Couple an improved Jones with what is one of the NFL's best defenses and an A-plus draft class, and you have a recipe for a 10-7 season and a wild-card berth.

The Patriots narrowly missed the playoffs last season with a dysfunctional offensive attack, horrendous special teams, and a debacle in Las Vegas that won't soon be forgotten.

I expect things to be different this season. Patriots. Playoffs. Book it.

Last Laugh

While there's no cheering in the press box, narratives and comedy are always welcome.

So, what's the funniest outcome for the 2023 season?

It involves a tortured East Coast fan base, an aging would-be philosopher quarterback, the franchise he tried to torch on the way out, and a young quarterback who must follow in his footsteps.

The Aaron Rodgers-Jets hype is completely out of control. The Jets can't block, have a big question mark at head coach, and the last time we saw Rodgers, he was stinking up the place. Yes, he was dealing with an injury. But he's also 40, and most people aren't on the Tom Brady plan of shredding defenses until the AARP card is activated.

The Jets have a brutal first eight games. There's a world where they start 2-6 or 3-5 and never get things back on track.

Meanwhile, in Green Bay, Jordan Love looked pretty good during the preseason, and the Packers' early-season slate is as manageable as it gets. 5-2 or 6-1 is absolutely in play for the Packers (I know no one in Chicago wants to hear that).

Rodgers forcing his way out of Green Bay just to get bludgeoned and flop in New Jersey while Love leads the Packers to an NFC North title is exactly what the scriptwriters would dial-up.

So, let's go with that. The Packers win the division at 10-7, while the Jets miss the playoffs at 8-9. Not sure a darkness retreat can cure that wound.

No Fluke

The San Francisco 49ers were one game away from the Super Bowl last season. A first-drive injury to quarterback Brock Purdy ended those hopes in Philadelphia.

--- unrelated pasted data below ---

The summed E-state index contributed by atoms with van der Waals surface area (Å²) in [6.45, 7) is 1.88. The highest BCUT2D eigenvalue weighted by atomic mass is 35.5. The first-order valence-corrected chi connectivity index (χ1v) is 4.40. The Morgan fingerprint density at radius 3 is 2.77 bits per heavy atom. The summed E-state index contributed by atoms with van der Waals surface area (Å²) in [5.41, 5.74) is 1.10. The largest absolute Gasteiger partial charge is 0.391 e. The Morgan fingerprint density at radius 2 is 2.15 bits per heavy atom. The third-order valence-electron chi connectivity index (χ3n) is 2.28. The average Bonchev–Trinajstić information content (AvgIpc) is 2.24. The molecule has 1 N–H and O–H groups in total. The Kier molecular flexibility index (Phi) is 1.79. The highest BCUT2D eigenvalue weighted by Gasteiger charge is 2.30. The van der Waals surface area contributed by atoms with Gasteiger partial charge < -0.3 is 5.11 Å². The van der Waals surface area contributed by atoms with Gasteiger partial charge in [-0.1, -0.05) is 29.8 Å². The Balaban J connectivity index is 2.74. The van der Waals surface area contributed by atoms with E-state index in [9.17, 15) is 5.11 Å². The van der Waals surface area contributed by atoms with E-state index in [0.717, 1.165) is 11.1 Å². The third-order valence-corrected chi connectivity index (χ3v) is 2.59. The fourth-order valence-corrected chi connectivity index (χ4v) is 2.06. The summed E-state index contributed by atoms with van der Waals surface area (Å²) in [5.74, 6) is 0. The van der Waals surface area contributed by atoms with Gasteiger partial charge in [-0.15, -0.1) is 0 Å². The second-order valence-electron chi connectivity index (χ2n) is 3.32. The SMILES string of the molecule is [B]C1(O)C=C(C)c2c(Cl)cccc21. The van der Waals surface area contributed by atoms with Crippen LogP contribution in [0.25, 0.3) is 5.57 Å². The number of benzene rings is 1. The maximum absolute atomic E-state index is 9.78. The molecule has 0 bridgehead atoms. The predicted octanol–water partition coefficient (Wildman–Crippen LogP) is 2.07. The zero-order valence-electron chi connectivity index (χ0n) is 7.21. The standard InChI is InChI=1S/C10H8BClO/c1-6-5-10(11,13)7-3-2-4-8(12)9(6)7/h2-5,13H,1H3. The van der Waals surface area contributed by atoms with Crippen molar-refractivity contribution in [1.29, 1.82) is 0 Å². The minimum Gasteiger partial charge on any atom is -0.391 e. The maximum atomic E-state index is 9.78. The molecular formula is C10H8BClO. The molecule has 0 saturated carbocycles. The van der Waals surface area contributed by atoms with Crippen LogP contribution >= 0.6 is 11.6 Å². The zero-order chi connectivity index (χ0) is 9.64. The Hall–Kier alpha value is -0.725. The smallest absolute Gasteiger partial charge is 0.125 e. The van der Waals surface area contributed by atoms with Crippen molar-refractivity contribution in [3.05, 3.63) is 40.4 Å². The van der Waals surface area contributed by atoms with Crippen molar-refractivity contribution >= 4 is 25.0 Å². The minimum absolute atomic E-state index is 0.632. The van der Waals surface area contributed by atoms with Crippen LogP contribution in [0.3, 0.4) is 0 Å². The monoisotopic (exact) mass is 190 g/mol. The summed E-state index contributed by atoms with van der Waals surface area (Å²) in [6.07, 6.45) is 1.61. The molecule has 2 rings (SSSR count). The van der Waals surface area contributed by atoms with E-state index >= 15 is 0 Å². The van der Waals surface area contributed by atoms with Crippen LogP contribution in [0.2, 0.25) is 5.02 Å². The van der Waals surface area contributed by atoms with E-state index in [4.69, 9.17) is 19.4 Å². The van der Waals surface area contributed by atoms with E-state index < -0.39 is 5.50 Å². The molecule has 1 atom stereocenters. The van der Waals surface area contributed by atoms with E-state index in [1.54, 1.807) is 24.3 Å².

But the 49ers have the NFL's most talented roster. There are blue-chippers at almost every position, from Trent Williams to Nick Bosa and Fred Warner. No team has the game-changers the 49ers do.

Quarterback has been the thing holding the Kyle Shanahan-John Lynch back from its ultimate goal. Well, at least that's the belief until they find a mirror in Santa Clara.

Jimmy Garoppolo was good enough to get them there but not good enough to win it all. They needed more, so they traded a dump truck of draft capital for Trey Lance. Inexperience and injuries ended that experiment as Purdy, Mr. Irrelevant in the 2022 draft, grabbed the franchise quarterback reins and refused to let go.

The 49ers traded Lance to the Dallas Cowboys prior to their preseason finale, officially turning the 2023 team and the franchise's future over to Purdy.

Purdy is what Shanahan and the 49ers need at quarterback. He's a point guard who knows where the ball is supposed to go and can get it in the hands of a deep arsenal of playmakers who live on yards after the catch.

The 49ers believe in Purdy. Their roster is built to win now. As long as the Nick Bosa contract situation gets sorted out and they can stay healthy (big if), they should walk to an NFC West title and are an easy pick for the best record in the NFL.

13-4 sounds right.

Stroke of luck in Chicago

Two teams matter this fall in Chicago: The Bears and whoever is playing the Carolina Panthers.

The Bears own the Panthers' first-round pick via the trade that sent the No. 1 overall pick to Carolina back in March. The Panthers selected Alabama quarterback Bryce Young with the first overall selection.

Carolina's gambit is that Young, new head coach Frank Reich, and a talented young defense will be good enough this fall to challenge for the NFC South title and won't send the Bears a top-five pick.